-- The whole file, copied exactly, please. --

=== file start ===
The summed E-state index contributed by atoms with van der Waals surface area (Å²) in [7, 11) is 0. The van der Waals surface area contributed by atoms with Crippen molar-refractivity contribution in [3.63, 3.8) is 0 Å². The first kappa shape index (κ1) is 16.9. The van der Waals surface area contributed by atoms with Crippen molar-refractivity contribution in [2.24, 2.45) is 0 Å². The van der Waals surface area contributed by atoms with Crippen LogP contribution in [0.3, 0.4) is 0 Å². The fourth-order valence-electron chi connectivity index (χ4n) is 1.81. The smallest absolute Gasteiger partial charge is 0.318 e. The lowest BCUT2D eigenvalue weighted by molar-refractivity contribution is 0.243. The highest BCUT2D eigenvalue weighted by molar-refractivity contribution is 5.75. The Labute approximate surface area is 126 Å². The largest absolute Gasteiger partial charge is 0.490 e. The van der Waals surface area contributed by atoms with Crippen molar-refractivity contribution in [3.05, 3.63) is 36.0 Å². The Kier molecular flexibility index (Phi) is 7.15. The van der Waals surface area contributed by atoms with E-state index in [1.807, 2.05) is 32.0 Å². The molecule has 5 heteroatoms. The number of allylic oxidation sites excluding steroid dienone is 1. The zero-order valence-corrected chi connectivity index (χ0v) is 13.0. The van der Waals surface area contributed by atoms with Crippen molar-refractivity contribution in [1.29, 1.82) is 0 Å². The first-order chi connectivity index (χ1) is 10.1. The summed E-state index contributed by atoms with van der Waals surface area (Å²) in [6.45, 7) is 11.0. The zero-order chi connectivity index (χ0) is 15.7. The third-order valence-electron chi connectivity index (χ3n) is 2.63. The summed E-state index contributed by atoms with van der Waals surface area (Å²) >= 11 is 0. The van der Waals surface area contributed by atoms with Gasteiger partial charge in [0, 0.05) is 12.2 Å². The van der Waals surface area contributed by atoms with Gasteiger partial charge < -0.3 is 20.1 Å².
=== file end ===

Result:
The summed E-state index contributed by atoms with van der Waals surface area (Å²) in [7, 11) is 0. The van der Waals surface area contributed by atoms with Crippen molar-refractivity contribution in [3.63, 3.8) is 0 Å². The first kappa shape index (κ1) is 16.9. The van der Waals surface area contributed by atoms with Crippen molar-refractivity contribution in [2.24, 2.45) is 0 Å². The van der Waals surface area contributed by atoms with Crippen LogP contribution in [0.3, 0.4) is 0 Å². The fourth-order valence-electron chi connectivity index (χ4n) is 1.81. The smallest absolute Gasteiger partial charge is 0.318 e. The lowest BCUT2D eigenvalue weighted by molar-refractivity contribution is 0.243. The highest BCUT2D eigenvalue weighted by molar-refractivity contribution is 5.75. The Labute approximate surface area is 126 Å². The largest absolute Gasteiger partial charge is 0.490 e. The van der Waals surface area contributed by atoms with Crippen molar-refractivity contribution in [3.05, 3.63) is 36.0 Å². The Kier molecular flexibility index (Phi) is 7.15. The van der Waals surface area contributed by atoms with E-state index in [1.807, 2.05) is 32.0 Å². The molecule has 5 heteroatoms. The number of allylic oxidation sites excluding steroid dienone is 1. The zero-order valence-corrected chi connectivity index (χ0v) is 13.0. The van der Waals surface area contributed by atoms with Crippen molar-refractivity contribution in [1.29, 1.82) is 0 Å². The first-order chi connectivity index (χ1) is 10.1. The summed E-state index contributed by atoms with van der Waals surface area (Å²) in [6.45, 7) is 11.0. The zero-order chi connectivity index (χ0) is 15.7. The third-order valence-electron chi connectivity index (χ3n) is 2.63. The summed E-state index contributed by atoms with van der Waals surface area (Å²) >= 11 is 0. The van der Waals surface area contributed by atoms with Gasteiger partial charge in [0, 0.05) is 12.2 Å². The van der Waals surface area contributed by atoms with Gasteiger partial charge < -0.3 is 20.1 Å².